3. Therefore, my dear Christians, behold, and behave according to the model that is shown to you. It is your duty to imitate the teaching and the example of the Redeemer and to practise diligently Christian perfection. You must serve God and reflect night and day upon His laws; you must crucify your flesh with its wicked desires; you must not be overcome by adversity, nor dazzled by happiness. It is your duty so to practise the Christian virtues that even unbelievers shall admire them, and say that they are not able to reach to such a high perfection. If this could be said of all Christians, surely the whole world would soon be Christian! Do not delay, dear Christian, to conform your life to the life of Jesus Christ, and thereby to give testimony of Him. Hear how the Apostle exhorts you (II. Cor. iv. 10): “Always bearing about in our body the dying of Jesus: that the life also of Jesus may be made manifest in our bodies.” By mortification you must make your life a copy of His life. Your eyes should not be overcurious, nor your mouth without shame, nor your sensual desires ungovernable, as the heathens are; your conduct must not correspond with the life of the rich glutton. On the contrary, all those who see your retirement and your modesty must acknowledge that you are not only in name, but in deed and truth, a Christian, a follower of the Crucified One, and an heir of the kingdom of heaven. Amen.

The Autobiography of St. Robert Bellarmine!

The Autobiography of St. Robert Bellarmine:
Along with A Guide to Composing Sermons
Sermons on the Annunciation
Translated by Ryan Grant
With a Foreword by Fr. Philip Wolfe, FSSP

$18.00

The Autobiography of St. Robert Bellarmine
Along with: A Guide to Composing Sermons, Sermons on the Annunciation
by St. Robert Bellarmine, S.J.
Translated by Ryan Grant
Foreword by Fr. Philip Wolfe, FSSP

Kindle $7.50

We are proud to present St. Robert Bellarmine’s autobiography for the first time in English.
Bellarmine never set out to compose any writings, but always did so out of obedience. He wrote his autobiography for 2 of his brother Jesuits out of courtesy for their request to have an account of his life. Though he never intended it for any eyes but theirs, it was discovered and published in the 18th century, and became a great success. It is a brief and simple account of the life and travails of a great soul that loved Jesus Christ above all things.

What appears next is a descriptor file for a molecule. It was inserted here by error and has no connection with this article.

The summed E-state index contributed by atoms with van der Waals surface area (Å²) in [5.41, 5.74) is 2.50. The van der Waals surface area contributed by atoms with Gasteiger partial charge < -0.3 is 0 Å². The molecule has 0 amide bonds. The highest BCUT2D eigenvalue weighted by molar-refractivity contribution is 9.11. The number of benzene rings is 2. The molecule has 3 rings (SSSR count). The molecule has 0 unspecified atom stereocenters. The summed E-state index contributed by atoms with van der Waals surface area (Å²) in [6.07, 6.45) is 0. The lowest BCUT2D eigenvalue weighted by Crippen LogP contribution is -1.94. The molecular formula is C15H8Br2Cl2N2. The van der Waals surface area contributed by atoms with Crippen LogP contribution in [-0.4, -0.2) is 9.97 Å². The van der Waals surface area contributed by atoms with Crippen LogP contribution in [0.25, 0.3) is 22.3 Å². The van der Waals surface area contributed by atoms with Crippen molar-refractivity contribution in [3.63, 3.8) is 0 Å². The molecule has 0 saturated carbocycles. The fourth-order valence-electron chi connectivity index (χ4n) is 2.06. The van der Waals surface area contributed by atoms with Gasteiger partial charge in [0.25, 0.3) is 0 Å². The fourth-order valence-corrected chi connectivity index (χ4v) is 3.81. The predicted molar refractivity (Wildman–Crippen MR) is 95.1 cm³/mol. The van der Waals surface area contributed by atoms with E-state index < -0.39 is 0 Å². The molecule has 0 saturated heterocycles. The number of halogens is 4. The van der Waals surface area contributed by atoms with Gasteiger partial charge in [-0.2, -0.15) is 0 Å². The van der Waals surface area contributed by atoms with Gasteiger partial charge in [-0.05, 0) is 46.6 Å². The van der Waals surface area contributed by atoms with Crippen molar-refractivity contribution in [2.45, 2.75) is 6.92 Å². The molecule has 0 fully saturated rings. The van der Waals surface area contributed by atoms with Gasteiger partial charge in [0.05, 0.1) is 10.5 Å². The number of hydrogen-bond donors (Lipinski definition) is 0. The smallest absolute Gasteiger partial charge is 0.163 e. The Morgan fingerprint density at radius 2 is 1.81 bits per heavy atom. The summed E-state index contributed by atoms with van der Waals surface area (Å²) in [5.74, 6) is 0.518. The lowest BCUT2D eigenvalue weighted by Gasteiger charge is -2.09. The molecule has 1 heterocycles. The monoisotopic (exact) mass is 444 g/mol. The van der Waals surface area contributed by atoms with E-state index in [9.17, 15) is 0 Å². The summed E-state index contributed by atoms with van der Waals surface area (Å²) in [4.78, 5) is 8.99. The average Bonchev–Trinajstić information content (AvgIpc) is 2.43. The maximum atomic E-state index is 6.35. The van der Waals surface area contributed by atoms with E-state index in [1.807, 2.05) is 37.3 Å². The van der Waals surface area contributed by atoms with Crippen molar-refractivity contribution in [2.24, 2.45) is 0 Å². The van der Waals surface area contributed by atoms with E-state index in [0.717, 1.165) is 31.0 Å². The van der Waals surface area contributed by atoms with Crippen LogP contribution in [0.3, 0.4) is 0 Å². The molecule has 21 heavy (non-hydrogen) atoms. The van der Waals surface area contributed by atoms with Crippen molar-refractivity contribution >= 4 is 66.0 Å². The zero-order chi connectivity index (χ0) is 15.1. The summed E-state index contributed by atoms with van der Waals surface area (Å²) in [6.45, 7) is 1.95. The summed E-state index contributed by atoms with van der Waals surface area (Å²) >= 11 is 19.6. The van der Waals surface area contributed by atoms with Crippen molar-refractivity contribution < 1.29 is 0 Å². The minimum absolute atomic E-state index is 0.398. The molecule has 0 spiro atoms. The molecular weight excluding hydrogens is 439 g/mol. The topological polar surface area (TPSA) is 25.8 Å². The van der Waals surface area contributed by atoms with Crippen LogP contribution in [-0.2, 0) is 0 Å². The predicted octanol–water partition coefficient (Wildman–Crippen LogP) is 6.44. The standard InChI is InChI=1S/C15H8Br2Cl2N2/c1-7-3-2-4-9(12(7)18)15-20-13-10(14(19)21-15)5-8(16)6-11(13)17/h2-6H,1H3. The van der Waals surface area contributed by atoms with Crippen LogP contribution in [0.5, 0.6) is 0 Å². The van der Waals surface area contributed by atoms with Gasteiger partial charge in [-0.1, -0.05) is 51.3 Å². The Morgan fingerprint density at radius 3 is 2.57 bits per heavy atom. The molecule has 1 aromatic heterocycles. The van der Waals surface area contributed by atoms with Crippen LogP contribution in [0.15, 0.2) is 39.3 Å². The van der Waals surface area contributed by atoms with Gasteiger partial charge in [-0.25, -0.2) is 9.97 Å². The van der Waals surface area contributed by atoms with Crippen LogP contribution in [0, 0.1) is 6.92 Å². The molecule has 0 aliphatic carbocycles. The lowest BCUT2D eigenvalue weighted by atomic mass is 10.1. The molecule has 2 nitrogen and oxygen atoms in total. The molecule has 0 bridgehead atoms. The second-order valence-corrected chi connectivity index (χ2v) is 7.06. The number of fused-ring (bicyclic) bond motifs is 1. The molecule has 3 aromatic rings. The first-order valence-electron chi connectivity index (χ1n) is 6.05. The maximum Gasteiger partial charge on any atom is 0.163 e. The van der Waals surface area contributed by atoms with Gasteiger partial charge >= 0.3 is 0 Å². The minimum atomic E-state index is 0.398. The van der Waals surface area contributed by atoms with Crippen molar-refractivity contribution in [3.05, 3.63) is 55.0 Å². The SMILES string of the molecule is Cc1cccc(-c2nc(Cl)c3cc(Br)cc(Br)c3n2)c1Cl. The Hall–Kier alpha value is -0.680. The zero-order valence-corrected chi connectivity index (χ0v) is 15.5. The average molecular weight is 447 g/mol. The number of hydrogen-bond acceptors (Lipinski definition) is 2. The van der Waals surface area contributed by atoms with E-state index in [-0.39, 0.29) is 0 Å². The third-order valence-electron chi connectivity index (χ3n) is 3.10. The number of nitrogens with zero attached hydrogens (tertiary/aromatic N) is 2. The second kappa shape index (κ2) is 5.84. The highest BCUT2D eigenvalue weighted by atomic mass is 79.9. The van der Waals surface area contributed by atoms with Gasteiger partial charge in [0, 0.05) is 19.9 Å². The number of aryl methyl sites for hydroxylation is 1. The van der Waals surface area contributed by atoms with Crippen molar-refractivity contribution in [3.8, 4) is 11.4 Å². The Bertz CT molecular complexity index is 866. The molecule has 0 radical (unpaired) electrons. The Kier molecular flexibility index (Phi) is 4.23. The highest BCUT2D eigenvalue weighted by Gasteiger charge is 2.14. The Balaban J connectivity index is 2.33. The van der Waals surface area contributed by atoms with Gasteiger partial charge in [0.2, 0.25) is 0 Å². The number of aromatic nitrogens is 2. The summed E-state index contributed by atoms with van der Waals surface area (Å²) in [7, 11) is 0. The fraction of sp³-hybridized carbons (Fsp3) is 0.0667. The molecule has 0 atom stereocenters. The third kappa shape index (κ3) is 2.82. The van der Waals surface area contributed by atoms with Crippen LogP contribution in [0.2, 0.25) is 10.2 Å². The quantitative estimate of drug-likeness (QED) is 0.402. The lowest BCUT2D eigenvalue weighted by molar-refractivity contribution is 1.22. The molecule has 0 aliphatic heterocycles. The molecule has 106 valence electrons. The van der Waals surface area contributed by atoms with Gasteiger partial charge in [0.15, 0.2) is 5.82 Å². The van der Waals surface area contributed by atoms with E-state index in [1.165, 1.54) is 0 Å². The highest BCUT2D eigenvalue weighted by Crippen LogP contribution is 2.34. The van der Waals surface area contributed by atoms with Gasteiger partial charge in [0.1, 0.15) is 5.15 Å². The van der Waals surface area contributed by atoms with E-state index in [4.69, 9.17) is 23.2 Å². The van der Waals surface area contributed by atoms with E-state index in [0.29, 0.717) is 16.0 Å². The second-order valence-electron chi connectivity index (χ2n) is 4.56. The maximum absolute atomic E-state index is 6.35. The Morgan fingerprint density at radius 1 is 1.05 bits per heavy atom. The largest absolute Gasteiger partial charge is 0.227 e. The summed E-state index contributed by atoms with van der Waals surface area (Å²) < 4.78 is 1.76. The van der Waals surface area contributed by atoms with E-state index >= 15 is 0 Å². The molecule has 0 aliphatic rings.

It has value both as the only account of his life currently in English and to researchers who do not have command of Latin to read the original. We have added several footnotes and appendixes to help fill in information that everyone in Bellarmine’s time knew, and as such he felt no need to elaborate on, but today is not so well known. Bellarmine was in the thick of very serious historical events, such as the Sixth War of Religion in France, or his stormy relationship with the imperious Pope Sixtus V.
Nevertheless, to compensate for the shortness we have added another treat, St. Robert Bellarmine’s Guide to Composing Sermons and evidence of this in action, his Sermons on the Annunciation given in Italy. Neither of these have been translated before, and the sermons have scarcely ever been seen in Latin except by a few researchers.
These sermons explore the depths of the mysteries contained in the Annunciation made by the Archangel Gabriel to the Blessed Virgin, which were preached in Italy while he was a Cardinal in Rome. These explore subjects as diverse as Greek and Hebrew etymology, Angelology, Mariology and the fulfillment of the Old Covenant in Christ. We have also added pictures of the places and people St. Robert mentions when relating his life!
During another chaotic time in the Church, St Philip Neri used to tell his directees that he didn’t care what they read, as long as the author’s name began with the letters ST. That advice is just as helpful today as it was then, and with his Bellarmine Project, Ryan Grant is making the writings of one such author, the great Doctor of the Church St Robert Bellarmine, available to the English speaking public. -Fr. Philip Wolfe, from the Foreword